Welcome to the website for the British Transport Police Federation

Financial webinar: New Year, New Start

19 January, 2022

British Transport
Police Federation
January 19, 2022

Financial webinar: New Year, New Start

This webinar focuses on financial support and how you can access affordable credit. Developed with Serve and Protect credit union, it highlights some of the findings from our recent financial resilience survey and offers some practical advice for Federation members.

Our General Secretary, Mark Marshallsay, is joined by Robert Lovesey from Serve and Protect credit union and Helen Handzel from StepChange debt charity.

Watch the webinar here:


Please click play icon above to watch video


If you would rather read a transcript of the discussion, that's available below.


Webinar transcript
I'm Mark Marshallsay, I'm the General Secretary for the British Transport Police Federation. During December of last year, we shared some of the results of the recent financial resilience survey we did with Serve and Protect Credit Union on our social media sites. These are tough times for everyone, especially financially, and especially at this time of year in the aftermath of Christmas, and that's no different for police officers.

The survey has helped us to get a better idea and understanding of our members' financial concerns which in turn helps us to provide you, our members, with the right support and guidance. Today's webinar is a starting point.

I'm joined by Robert Lovesey from Serve and Protect Credit Union and Helen Handzel from the charity StepChange. Robert is going to explain the survey results in more detail and both he and Helen will offer some practical advice on some of the concerns you have about your personal finances.

Robert, before we look at the survey can you just tell us a bit more about Serve and Protect as I understand it, it's a cooperative so it's run by your members for your members, is that right?

Robert Lovesey, Serve and Protect
That's correct Mark. Thanks for the welcome. So, the credit union Serve and Protect, we were formed in 2003 and we're really proud to serve the police family. We've got about 37,000 members and as you say we're owned by and run for our members, so our members save money, and that money is then lent to fellow colleagues who may need access to affordable credit. The beauty of the credit union is the fact that as we're not-for-profit, the money we make at the end of the year we reinvest it back into the credit union and pay a dividend back to our savers as well. So, people save to help their fellow colleagues borrow.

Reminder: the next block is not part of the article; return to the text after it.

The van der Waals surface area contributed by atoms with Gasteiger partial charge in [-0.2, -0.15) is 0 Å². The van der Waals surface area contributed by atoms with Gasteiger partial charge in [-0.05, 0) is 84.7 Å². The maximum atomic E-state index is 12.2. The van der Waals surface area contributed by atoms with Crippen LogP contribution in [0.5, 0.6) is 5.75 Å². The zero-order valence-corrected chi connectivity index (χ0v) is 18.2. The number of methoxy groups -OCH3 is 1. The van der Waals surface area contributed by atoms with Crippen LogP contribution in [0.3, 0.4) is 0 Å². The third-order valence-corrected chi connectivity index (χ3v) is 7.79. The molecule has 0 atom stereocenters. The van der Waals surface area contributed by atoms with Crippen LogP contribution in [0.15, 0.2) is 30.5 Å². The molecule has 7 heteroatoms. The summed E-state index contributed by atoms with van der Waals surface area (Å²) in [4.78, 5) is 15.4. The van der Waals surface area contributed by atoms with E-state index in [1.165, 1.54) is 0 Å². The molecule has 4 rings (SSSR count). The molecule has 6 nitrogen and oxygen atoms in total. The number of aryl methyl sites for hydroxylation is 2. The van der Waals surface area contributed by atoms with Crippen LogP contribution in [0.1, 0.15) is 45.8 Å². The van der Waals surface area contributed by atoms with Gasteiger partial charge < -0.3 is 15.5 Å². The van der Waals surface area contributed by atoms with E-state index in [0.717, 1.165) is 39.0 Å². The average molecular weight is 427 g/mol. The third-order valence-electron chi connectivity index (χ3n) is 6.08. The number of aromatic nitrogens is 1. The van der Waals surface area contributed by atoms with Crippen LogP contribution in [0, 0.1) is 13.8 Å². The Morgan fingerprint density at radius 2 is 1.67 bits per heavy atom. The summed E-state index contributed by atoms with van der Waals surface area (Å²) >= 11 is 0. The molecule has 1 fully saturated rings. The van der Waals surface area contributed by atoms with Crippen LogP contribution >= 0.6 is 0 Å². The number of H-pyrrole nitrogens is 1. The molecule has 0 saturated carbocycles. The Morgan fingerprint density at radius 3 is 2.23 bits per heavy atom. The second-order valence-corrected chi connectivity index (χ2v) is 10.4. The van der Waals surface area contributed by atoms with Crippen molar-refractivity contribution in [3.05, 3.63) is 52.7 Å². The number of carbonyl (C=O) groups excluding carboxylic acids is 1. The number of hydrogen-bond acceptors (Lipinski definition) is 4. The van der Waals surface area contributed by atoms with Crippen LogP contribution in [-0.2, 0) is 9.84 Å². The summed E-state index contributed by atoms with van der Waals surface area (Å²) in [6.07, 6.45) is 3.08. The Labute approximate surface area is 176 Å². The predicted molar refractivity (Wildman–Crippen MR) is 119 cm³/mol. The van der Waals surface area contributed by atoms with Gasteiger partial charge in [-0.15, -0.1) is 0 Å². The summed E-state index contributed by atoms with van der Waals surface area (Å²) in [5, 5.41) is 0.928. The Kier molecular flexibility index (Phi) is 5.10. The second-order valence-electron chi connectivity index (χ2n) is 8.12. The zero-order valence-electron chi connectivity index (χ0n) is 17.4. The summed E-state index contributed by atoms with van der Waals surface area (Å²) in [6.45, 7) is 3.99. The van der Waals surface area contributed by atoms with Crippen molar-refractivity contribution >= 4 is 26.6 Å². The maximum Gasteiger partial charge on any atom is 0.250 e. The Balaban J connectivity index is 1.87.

Now our passion really is about improving the financial resilience of those individuals that serve and protect the nation and we're trying to help educate people around saving and being ready for their long-term future financially so they can respond to sort of emergency or life events throughout their career. One of the things we did with your members at BTP was in July 2021 we did a financial resilience survey where we asked your members a series of questions, just to help understand their general financial resilience and the challenges they may have faced as a result of the coronavirus pandemic.

Some of the stats highlight some real challenges that your members will be facing financially, and we've welcomed Helen from StepChange on the call today to talk about some of these trends we're seeing just to make people aware about responsible lending in the future, if they need to borrow money, where they can go responsibly and if they have existing debt and they can't afford that debt, what they can do to help their financial situation.

As a credit union a lot of the members we serve unfortunately are going to high interest creditors such as payday lenders or high interest credit cards and the message from today really is if you manage your money well you shouldn't ever have to go to a payday lender when you've got a credit union service available for you within the police. British Transport Police members can actually save and borrow straight from their pay, so it is a free employee benefit that's available to yourselves.